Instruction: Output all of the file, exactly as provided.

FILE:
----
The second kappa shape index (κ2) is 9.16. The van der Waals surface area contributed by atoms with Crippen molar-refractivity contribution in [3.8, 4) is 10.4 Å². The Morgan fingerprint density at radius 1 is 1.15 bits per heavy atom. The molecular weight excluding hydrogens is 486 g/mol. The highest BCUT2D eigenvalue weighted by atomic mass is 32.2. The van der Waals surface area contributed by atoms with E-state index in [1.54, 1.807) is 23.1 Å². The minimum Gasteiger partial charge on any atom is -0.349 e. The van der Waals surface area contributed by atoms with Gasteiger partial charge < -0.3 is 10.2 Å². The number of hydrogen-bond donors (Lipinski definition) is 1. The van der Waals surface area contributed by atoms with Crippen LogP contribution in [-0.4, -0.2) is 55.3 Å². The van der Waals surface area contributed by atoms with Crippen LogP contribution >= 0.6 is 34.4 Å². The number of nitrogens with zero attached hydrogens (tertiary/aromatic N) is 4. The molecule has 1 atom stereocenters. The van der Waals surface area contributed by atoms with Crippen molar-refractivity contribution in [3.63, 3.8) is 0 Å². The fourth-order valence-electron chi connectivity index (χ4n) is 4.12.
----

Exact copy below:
The second kappa shape index (κ2) is 9.16. The van der Waals surface area contributed by atoms with Crippen molar-refractivity contribution in [3.8, 4) is 10.4 Å². The Morgan fingerprint density at radius 1 is 1.15 bits per heavy atom. The molecular weight excluding hydrogens is 486 g/mol. The highest BCUT2D eigenvalue weighted by atomic mass is 32.2. The van der Waals surface area contributed by atoms with E-state index in [1.54, 1.807) is 23.1 Å². The minimum Gasteiger partial charge on any atom is -0.349 e. The van der Waals surface area contributed by atoms with Gasteiger partial charge < -0.3 is 10.2 Å². The number of hydrogen-bond donors (Lipinski definition) is 1. The van der Waals surface area contributed by atoms with Crippen LogP contribution in [-0.4, -0.2) is 55.3 Å². The van der Waals surface area contributed by atoms with Crippen LogP contribution >= 0.6 is 34.4 Å². The number of nitrogens with zero attached hydrogens (tertiary/aromatic N) is 4. The molecule has 1 atom stereocenters. The van der Waals surface area contributed by atoms with Crippen molar-refractivity contribution in [3.63, 3.8) is 0 Å². The fourth-order valence-electron chi connectivity index (χ4n) is 4.12.